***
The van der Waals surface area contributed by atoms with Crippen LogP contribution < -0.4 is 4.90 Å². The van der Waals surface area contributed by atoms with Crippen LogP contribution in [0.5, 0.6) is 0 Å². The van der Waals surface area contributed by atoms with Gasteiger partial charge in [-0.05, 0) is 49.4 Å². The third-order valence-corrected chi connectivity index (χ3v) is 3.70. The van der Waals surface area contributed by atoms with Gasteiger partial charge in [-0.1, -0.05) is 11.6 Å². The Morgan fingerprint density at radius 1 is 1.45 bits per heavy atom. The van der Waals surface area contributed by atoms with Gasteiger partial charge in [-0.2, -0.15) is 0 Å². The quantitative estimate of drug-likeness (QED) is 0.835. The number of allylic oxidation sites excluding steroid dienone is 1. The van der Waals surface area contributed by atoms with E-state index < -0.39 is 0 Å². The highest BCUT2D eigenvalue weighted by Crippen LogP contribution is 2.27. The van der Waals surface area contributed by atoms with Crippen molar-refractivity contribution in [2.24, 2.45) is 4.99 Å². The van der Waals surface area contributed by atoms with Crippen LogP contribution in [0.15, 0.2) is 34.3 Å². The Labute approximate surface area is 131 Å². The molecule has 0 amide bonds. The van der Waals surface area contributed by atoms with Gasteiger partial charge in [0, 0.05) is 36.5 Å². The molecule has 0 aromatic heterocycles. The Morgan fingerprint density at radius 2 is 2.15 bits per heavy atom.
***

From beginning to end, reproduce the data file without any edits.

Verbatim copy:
The van der Waals surface area contributed by atoms with Crippen LogP contribution < -0.4 is 4.90 Å². The van der Waals surface area contributed by atoms with Crippen LogP contribution in [0.5, 0.6) is 0 Å². The van der Waals surface area contributed by atoms with Gasteiger partial charge in [-0.05, 0) is 49.4 Å². The third-order valence-corrected chi connectivity index (χ3v) is 3.70. The van der Waals surface area contributed by atoms with Gasteiger partial charge in [-0.1, -0.05) is 11.6 Å². The Morgan fingerprint density at radius 1 is 1.45 bits per heavy atom. The van der Waals surface area contributed by atoms with Gasteiger partial charge in [-0.2, -0.15) is 0 Å². The quantitative estimate of drug-likeness (QED) is 0.835. The number of allylic oxidation sites excluding steroid dienone is 1. The van der Waals surface area contributed by atoms with E-state index < -0.39 is 0 Å². The highest BCUT2D eigenvalue weighted by Crippen LogP contribution is 2.27. The van der Waals surface area contributed by atoms with Crippen molar-refractivity contribution in [2.24, 2.45) is 4.99 Å². The van der Waals surface area contributed by atoms with Crippen LogP contribution in [0.15, 0.2) is 34.3 Å². The Labute approximate surface area is 131 Å². The molecule has 0 amide bonds. The van der Waals surface area contributed by atoms with Gasteiger partial charge in [0, 0.05) is 36.5 Å². The molecule has 0 aromatic heterocycles. The Morgan fingerprint density at radius 2 is 2.15 bits per heavy atom.